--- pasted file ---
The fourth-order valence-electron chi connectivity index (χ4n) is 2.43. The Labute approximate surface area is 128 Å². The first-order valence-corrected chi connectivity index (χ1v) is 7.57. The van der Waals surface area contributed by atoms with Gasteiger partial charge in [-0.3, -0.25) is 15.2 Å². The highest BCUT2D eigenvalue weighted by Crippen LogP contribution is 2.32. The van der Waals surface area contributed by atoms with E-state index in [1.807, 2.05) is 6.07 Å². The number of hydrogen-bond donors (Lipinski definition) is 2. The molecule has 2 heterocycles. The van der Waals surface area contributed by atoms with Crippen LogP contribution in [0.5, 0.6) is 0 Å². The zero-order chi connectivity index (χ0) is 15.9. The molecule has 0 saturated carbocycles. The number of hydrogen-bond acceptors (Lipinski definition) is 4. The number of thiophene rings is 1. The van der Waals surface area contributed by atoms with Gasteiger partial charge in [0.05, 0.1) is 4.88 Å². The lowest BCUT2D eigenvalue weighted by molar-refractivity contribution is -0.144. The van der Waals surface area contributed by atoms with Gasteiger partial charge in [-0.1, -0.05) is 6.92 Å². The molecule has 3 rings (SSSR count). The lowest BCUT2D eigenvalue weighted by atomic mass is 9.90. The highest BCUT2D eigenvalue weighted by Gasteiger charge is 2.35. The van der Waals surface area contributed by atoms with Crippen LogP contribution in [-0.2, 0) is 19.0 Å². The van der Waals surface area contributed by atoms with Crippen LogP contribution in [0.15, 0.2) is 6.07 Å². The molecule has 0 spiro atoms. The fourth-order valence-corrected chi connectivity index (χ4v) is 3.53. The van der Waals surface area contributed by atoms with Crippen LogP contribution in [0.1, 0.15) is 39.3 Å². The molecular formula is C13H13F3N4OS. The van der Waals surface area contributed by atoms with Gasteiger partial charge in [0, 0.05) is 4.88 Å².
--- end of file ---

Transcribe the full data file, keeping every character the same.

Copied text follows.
The fourth-order valence-electron chi connectivity index (χ4n) is 2.43. The Labute approximate surface area is 128 Å². The first-order valence-corrected chi connectivity index (χ1v) is 7.57. The van der Waals surface area contributed by atoms with Gasteiger partial charge in [-0.3, -0.25) is 15.2 Å². The highest BCUT2D eigenvalue weighted by Crippen LogP contribution is 2.32. The van der Waals surface area contributed by atoms with E-state index in [1.807, 2.05) is 6.07 Å². The number of hydrogen-bond donors (Lipinski definition) is 2. The molecule has 2 heterocycles. The van der Waals surface area contributed by atoms with Crippen LogP contribution in [0.5, 0.6) is 0 Å². The zero-order chi connectivity index (χ0) is 15.9. The molecule has 0 saturated carbocycles. The number of hydrogen-bond acceptors (Lipinski definition) is 4. The number of thiophene rings is 1. The van der Waals surface area contributed by atoms with Gasteiger partial charge in [0.05, 0.1) is 4.88 Å². The lowest BCUT2D eigenvalue weighted by molar-refractivity contribution is -0.144. The van der Waals surface area contributed by atoms with Gasteiger partial charge in [-0.1, -0.05) is 6.92 Å². The molecule has 3 rings (SSSR count). The lowest BCUT2D eigenvalue weighted by atomic mass is 9.90. The highest BCUT2D eigenvalue weighted by Gasteiger charge is 2.35. The van der Waals surface area contributed by atoms with Crippen LogP contribution in [-0.2, 0) is 19.0 Å². The van der Waals surface area contributed by atoms with Crippen LogP contribution in [0.15, 0.2) is 6.07 Å². The molecule has 0 spiro atoms. The fourth-order valence-corrected chi connectivity index (χ4v) is 3.53. The van der Waals surface area contributed by atoms with Crippen LogP contribution in [0.1, 0.15) is 39.3 Å². The molecular formula is C13H13F3N4OS. The van der Waals surface area contributed by atoms with Gasteiger partial charge in [0, 0.05) is 4.88 Å².